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What is the best way to unit test a protected method in C++?

In Java, I'd either create the test class in the same package as the class under test or create an anonymous subclass that exposes the method I need in my test class. Because neither of those methods are available to me in C++, what are suggested approaches for testing protected methods in C++ classes?

I am testing an unmanaged C++ class using NUnit.

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Are you using GenTestAsm-codeproject.com/KB/applications/GenTestAsmBase.aspx? Or how else are you running unmanaged C++ code from NUNit (.NET)? –  RichardOD Jul 14 '09 at 20:02

5 Answers 5

up vote 12 down vote accepted

Assuming you mean a protected method of a publicly-accessible class:

In the test code, define a derived class of the class under test (either directly, or from one of its derived classes). Add accessors for the protected members, or perform tests within your derived class . "protected" access control really isn't very scary in C++: it requires no co-operation from the base class to "crack into" it. So it's best not to introduce any "test code" into the base class, not even a friend declaration:

// in realclass.h
class RealClass {
    protected:
    int foo(int a) { return a+1; }
};

// in test code
#include "realclass.h"
class Test : public RealClass {
    public:
    int wrapfoo(int a) { return foo(a); }
    void testfoo(int input, int expected) {
        assert(foo(input) == expected);
    }
};

Test blah;
assert(blah.wrapfoo(1) == 2);
blah.testfoo(E_TO_THE_I_PI, 0);
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This is the true object oriented solution to this problem. Inheritance exists for a reason! –  b1nary.atr0phy Mar 26 '13 at 0:52

One approach :

http://praveen.kumar.in/2008/01/02/how-to-unit-test-c-private-and-protected-member-functions/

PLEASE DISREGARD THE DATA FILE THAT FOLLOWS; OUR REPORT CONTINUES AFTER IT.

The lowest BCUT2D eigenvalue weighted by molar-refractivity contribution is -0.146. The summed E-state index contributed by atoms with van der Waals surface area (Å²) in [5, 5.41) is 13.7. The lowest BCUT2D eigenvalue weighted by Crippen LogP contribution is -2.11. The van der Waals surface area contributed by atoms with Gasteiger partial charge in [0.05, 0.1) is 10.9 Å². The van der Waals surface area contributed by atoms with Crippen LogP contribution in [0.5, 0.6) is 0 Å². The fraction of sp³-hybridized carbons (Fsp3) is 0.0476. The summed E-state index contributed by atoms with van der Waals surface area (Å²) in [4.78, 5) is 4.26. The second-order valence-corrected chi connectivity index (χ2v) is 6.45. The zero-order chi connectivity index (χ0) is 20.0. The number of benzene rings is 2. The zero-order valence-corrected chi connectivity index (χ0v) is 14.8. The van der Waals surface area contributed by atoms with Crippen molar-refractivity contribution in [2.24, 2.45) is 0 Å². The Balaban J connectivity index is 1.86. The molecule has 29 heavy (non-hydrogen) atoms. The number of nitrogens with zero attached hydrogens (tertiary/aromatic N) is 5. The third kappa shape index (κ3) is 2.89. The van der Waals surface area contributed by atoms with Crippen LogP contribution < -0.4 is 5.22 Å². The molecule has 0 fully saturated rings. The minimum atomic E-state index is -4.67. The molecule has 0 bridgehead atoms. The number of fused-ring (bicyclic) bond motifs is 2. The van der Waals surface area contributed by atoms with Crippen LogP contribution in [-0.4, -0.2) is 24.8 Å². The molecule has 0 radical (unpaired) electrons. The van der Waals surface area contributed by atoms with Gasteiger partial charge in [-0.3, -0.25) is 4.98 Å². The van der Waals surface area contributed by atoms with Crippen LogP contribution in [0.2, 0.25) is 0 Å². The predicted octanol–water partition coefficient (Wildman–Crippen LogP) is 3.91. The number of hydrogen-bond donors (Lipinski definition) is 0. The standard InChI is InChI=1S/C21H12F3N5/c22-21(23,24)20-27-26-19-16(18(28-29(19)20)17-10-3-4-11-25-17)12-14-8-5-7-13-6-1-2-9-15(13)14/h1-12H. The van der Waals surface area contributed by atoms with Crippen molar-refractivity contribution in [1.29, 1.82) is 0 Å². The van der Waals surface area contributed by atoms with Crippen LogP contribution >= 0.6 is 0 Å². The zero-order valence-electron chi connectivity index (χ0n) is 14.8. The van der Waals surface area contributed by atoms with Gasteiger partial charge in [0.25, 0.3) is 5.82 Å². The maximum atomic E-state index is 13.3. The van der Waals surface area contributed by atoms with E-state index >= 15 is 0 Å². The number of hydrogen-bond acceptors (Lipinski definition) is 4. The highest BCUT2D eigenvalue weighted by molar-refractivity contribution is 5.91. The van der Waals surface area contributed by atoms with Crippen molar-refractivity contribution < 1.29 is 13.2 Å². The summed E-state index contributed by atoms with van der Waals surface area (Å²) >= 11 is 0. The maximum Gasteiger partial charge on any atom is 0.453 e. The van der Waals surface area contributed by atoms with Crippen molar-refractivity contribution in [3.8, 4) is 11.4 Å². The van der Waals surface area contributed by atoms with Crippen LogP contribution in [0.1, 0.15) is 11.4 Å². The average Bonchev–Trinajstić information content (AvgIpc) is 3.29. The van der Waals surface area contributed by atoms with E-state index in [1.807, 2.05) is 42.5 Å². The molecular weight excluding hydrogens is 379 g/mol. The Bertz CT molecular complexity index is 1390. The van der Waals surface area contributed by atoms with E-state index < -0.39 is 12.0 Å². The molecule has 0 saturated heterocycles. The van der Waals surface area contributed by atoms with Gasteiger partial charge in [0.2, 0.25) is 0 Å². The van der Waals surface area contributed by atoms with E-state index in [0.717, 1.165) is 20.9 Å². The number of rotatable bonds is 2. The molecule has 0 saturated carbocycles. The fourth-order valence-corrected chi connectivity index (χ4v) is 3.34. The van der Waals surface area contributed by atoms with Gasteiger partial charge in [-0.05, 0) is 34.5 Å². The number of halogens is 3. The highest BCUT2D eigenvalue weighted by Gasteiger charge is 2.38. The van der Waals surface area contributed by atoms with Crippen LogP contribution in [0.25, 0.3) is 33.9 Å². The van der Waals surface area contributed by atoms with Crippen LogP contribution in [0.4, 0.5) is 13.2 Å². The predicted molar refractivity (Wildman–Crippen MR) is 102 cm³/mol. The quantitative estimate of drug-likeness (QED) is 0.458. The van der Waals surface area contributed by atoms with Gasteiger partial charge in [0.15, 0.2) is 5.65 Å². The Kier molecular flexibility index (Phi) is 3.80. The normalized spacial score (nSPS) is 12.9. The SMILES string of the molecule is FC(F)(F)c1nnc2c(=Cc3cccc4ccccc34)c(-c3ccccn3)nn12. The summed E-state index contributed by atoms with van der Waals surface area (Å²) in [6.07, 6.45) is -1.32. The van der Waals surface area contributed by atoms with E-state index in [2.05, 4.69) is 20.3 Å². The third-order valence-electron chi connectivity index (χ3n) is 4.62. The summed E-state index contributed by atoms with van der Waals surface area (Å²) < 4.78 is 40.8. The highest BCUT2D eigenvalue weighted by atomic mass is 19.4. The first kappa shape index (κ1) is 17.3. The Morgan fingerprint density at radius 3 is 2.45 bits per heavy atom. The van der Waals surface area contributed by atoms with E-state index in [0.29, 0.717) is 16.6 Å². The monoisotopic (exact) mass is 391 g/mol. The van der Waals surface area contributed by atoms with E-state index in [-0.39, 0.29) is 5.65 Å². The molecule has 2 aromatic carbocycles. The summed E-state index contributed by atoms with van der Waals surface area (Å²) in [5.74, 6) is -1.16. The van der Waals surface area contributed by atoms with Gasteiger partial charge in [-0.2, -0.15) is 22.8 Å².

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4  
It's probably best to summarize that blog post in your answer and then point to the link for details, that way, if the link becomes stale, you still have a viable answer. –  zdan Jul 14 '09 at 21:00

Consider a public, possibly static 'unit test' function.

Ugly, but better than the alternatives I can think of using macros or friends or such.

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Declare a friend class MyClass_UnitTest; in your MyClass. You can then define MyClass_UnitTest elsewhere in your unit test program that has full access to MyClass internals, but you don't have to provide an implementation in your release application. See CppUnit documentation for a good example of how this is done.

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1  
Friend classes are not your friend. –  b1nary.atr0phy Mar 26 '13 at 0:50
    
Then nothing is your friend. Every feature of every language can be misused and abused. Just because idiots misuse the feature doesn't mean I should never use it for its proper purpose. –  Rob K Mar 26 '13 at 14:15
    
Agreed, but some features are easier to abuse than others. More often than not, I see friend functions used to circumvent encapsulation. –  b1nary.atr0phy Mar 26 '13 at 14:45

I use CxxTest and have the CxxTest derive from the class that contains the protected member function. If you're still searching around for your favorite C++ Unit Testing framework, take a look at this article.

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